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Texting while driving ban passes first House committee


A bill that would allow police to pull drivers over and ticket them for texting while driving passed its first House committee on Tuesday.

The bill passed unanimously, despite concerns from Wengay "Newt" Newton, D-St. Petersburg, that the ban would lead to more police profiling of black drivers. The bill still has to pass in several more House and Senate committees, then pass the Senate and House, before Gov. Rick Scott can pass it into law.

Currently, texting while driving is a secondary offense, meaning that police can ticket someone for texting, but only if police pull the driver over for another reason, like driving without a seatbelt.

Some people said the bill doesn't go far enough, however.

Demetrius Branca, whose 19-year-old son was killed by a distracted driver while driving from work to college in 2014, said it was a "watered down, marginal bill."

He said the bill should make any use of a cellphone within a car illegal. The bill, co-sponsored by Rep. Emily Slosberg, D-Boca Raton, and Jackie Toledo, R-Tampa, would not restrict using a phone for turn-by-turn directions or for making phone calls.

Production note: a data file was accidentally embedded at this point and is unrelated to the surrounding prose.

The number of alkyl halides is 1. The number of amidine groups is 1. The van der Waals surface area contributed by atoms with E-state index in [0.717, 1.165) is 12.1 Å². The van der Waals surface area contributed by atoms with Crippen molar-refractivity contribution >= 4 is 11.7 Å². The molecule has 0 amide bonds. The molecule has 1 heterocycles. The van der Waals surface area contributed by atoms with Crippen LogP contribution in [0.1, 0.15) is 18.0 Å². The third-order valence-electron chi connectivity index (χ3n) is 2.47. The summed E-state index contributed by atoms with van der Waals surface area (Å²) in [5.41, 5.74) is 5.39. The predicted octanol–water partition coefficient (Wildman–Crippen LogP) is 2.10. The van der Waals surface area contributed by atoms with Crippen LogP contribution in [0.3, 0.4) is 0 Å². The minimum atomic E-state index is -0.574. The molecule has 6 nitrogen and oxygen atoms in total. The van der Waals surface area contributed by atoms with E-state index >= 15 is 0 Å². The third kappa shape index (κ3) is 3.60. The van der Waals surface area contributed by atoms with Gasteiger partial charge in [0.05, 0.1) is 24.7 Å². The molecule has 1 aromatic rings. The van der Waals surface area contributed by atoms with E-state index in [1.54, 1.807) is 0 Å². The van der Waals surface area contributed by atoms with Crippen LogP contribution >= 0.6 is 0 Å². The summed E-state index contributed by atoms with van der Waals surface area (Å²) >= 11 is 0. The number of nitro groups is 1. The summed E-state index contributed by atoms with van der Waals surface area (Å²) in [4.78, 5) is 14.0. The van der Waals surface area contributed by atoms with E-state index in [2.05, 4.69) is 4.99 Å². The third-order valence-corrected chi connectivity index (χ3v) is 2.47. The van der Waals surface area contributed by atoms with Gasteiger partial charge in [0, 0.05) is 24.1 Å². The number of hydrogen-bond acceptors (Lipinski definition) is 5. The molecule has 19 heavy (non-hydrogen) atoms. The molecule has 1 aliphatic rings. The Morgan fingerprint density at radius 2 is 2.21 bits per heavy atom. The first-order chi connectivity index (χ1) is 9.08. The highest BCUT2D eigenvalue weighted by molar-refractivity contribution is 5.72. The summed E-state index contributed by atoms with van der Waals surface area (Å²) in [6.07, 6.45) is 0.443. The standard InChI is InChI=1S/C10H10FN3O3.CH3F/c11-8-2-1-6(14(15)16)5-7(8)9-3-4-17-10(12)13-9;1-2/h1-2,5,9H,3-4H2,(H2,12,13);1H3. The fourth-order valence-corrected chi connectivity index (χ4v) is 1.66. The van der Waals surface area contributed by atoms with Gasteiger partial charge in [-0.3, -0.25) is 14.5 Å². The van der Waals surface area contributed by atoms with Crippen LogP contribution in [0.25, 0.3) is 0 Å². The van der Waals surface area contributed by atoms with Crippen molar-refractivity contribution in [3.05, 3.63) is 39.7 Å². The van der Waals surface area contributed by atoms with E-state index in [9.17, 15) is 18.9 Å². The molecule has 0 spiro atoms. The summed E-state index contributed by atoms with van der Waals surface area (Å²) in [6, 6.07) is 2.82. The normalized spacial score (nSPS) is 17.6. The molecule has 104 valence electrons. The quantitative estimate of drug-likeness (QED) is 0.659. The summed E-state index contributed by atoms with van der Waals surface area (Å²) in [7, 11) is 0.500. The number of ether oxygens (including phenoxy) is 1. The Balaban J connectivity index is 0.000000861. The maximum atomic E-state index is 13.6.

"It's unacceptable," Branca said.

Only three other states make texting while driving a secondary offense.

Slosberg agreed that the bill should be tougher, but "it's a step in the right direction."

Newton had concerns that the bill could give police what he feels is another reason to profile black drivers.

A 2014 study by the American Civil Liberties Union that found that African Americans were nearly twice as likely as whites to be stopped for violating a state law that requires motorists to wear seat belts.